Wallace H. Kuralt, Sr.


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(1908–1994) Wallace H. Kuralt, Sr., father of noted journalist Charles Kuralt, was a lifelong social work practitioner and administrator. Throughout his career, Kuralt was distinguished by his innovative spirit and deeply held convictions about helping children and families. From 1945 until his retirement in 1972, Kuralt directed the Mecklenburg County Department of Social Services (Charlotte, North Carolina). He pioneered efforts to implement child care and child development centers and is credited with instituting family planning services long before such programs were nationally accepted. Many of his innovative ideas served as models for public welfare programs throughout North Carolina and the nation. Kuralt was highly regarded as an imaginative administrator who was at the forefront of efforts to implement programs to enable welfare recipients to escape poverty and dependence. He was also a strong advocate of the value of early childhood education and stressed the importance of giving children a sense of their own worth and ability even before their kindergarten years. Kuralt's advocacy efforts to improve public welfare programs included frequent testimony before government bodies, including the North Carolina general assembly, the U.S. Congress, and the United Nations. Numerous foreign countries sent social services officials from the public and private sectors to visit Mecklenburg County to learn about innovative programs implemented by Kuralt. Kuralt was a skilled teacher and mentor, and many of those he influenced became successful directors of social service agencies throughout North Carolina. Kuralt was a 1931 graduate of the University of North Carolina at Chapel Hill and attended the university's School of Social Work from 1937 to 1938. In 1991 the Wallace H. Kuralt, Sr., Professorship in Public Welfare Policy and Administration was established at the University of North Carolina at Chapel Hill School of Social Work. In 1994 the Department of Social Services building in Charlotte was named in his honor.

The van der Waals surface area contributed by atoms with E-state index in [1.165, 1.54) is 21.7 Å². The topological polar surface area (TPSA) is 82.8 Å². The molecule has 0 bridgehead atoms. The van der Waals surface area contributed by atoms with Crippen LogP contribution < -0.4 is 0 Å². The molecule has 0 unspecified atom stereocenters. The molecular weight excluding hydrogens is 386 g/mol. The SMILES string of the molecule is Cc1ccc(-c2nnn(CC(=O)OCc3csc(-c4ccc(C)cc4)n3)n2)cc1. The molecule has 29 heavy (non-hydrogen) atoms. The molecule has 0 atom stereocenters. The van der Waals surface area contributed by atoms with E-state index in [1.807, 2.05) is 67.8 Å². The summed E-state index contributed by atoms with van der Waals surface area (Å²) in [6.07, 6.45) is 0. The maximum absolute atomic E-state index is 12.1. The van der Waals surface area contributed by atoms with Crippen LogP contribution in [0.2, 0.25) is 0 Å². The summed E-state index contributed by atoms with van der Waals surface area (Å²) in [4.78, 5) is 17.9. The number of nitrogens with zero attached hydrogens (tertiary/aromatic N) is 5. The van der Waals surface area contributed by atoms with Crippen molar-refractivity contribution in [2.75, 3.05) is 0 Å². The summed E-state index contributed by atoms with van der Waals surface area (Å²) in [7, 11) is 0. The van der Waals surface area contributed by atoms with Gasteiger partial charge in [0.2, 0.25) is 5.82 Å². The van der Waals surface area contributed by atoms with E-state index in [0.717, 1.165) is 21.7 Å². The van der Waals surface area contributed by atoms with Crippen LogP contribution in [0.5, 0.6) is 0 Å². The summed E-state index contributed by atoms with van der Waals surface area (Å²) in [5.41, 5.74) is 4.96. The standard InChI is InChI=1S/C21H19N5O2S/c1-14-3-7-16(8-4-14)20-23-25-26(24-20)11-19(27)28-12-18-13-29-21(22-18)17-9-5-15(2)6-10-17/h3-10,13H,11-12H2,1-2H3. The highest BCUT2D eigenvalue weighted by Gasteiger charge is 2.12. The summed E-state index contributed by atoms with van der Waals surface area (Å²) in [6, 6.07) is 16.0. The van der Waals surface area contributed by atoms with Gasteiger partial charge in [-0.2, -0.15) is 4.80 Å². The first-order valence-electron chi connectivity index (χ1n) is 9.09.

From Encyclopedia of Social Work in Oxford Reference.

Subjects: Social Work.

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